Congenital heart disease refers to structural heart problems or abnormalities that have been present since birth.
These problems usually have no known cause. In some cases, they may be passed from a parent to a child (inherited). They also may occur in the developing baby (fetus) of a person who has an infection or who is exposed to radiation or other toxic substances during pregnancy.
Having congenital heart disease may raise the risk for complications, such as heart failure, endocarditis, atrial fibrillation, and heart valve problems.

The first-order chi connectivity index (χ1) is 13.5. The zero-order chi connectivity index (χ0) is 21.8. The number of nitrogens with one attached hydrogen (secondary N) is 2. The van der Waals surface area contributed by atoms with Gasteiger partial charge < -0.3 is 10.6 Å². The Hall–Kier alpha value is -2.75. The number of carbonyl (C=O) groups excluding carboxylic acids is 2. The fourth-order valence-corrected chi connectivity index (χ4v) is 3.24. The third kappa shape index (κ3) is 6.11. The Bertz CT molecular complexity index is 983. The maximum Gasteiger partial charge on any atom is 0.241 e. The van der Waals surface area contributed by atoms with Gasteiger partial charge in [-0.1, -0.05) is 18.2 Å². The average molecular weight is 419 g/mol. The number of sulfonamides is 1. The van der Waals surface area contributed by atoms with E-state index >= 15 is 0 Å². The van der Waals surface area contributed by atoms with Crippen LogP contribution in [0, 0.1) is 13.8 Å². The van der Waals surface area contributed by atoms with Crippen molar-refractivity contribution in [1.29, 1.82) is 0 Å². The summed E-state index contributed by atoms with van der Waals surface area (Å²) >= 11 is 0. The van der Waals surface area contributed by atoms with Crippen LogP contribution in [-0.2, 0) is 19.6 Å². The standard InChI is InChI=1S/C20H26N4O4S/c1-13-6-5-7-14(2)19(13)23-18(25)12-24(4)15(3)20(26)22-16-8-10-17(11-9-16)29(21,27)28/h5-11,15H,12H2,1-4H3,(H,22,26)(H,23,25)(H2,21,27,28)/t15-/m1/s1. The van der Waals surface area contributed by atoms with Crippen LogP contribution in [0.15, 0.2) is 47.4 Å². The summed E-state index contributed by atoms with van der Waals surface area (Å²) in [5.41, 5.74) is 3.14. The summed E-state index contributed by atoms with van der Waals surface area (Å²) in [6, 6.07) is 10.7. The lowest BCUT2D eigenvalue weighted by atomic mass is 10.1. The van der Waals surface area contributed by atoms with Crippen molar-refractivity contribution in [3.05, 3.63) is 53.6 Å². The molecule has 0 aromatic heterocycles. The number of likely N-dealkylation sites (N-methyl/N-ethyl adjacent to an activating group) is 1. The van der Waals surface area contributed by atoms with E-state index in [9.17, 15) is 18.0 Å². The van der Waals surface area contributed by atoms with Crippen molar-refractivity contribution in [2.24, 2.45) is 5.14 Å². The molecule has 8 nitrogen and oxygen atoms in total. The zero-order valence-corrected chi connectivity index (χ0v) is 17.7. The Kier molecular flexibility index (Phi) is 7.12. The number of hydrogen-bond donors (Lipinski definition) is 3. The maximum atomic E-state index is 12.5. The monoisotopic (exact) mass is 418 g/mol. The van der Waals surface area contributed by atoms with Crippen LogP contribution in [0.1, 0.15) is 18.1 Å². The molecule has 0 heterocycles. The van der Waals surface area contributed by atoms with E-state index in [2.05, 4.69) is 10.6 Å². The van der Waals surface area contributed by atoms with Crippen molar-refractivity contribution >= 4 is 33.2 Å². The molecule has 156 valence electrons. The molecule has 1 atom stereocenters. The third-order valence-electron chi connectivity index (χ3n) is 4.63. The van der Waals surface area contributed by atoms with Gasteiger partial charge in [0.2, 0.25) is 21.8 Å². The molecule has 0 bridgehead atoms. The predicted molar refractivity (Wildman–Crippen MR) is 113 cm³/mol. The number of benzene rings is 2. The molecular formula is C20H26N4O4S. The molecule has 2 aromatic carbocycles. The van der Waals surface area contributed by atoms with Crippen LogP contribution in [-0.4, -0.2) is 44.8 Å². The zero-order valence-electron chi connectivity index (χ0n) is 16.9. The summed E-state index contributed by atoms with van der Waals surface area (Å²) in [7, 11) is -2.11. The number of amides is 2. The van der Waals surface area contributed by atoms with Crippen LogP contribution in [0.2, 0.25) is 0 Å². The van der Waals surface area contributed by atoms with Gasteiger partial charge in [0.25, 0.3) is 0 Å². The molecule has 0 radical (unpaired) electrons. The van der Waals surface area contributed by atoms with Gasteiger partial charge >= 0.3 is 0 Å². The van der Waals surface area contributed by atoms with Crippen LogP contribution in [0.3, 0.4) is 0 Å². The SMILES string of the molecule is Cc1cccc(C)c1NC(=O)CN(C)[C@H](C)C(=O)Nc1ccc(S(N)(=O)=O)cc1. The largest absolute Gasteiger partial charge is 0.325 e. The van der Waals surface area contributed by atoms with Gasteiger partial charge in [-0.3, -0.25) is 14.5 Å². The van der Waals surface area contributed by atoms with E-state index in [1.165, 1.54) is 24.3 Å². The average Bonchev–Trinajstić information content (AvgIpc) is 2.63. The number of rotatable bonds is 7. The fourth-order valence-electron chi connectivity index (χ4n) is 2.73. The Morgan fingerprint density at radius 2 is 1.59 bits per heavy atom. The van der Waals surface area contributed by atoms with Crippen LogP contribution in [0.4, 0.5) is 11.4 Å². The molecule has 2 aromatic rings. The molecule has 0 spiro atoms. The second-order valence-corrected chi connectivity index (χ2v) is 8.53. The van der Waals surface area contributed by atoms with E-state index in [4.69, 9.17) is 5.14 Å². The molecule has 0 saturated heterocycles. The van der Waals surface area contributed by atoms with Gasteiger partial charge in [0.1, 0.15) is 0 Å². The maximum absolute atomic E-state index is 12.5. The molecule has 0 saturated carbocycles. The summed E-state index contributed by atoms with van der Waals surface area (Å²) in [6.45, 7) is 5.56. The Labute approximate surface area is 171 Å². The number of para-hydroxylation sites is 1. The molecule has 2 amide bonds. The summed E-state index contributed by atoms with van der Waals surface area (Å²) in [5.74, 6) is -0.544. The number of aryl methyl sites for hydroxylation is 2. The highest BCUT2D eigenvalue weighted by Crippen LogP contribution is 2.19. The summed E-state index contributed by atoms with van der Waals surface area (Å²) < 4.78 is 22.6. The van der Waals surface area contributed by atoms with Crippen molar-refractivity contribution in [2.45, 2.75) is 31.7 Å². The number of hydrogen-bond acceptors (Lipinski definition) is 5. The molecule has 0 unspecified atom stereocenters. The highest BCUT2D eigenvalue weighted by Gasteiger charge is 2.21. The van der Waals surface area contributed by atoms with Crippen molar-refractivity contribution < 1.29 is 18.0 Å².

Some types of congenital heart disease are diagnosed before or shortly after birth. Others may not be found for years. Some problems are severe enough to cause death. Some resolve on their own and may not need any treatment. Babies with large or complex problems usually require surgery. Most children with congenital heart disease grow up and live healthy lives. They need lifelong monitoring of their condition.
Current as of: September 7, 2022
Adam Husney MD - Family Medicine & John Pope MD - Pediatrics & Martin J. Gabica MD - Family Medicine & Larry A. Latson MD - Pediatric Cardiology & Caroline S. Rhoads MD - Internal Medicine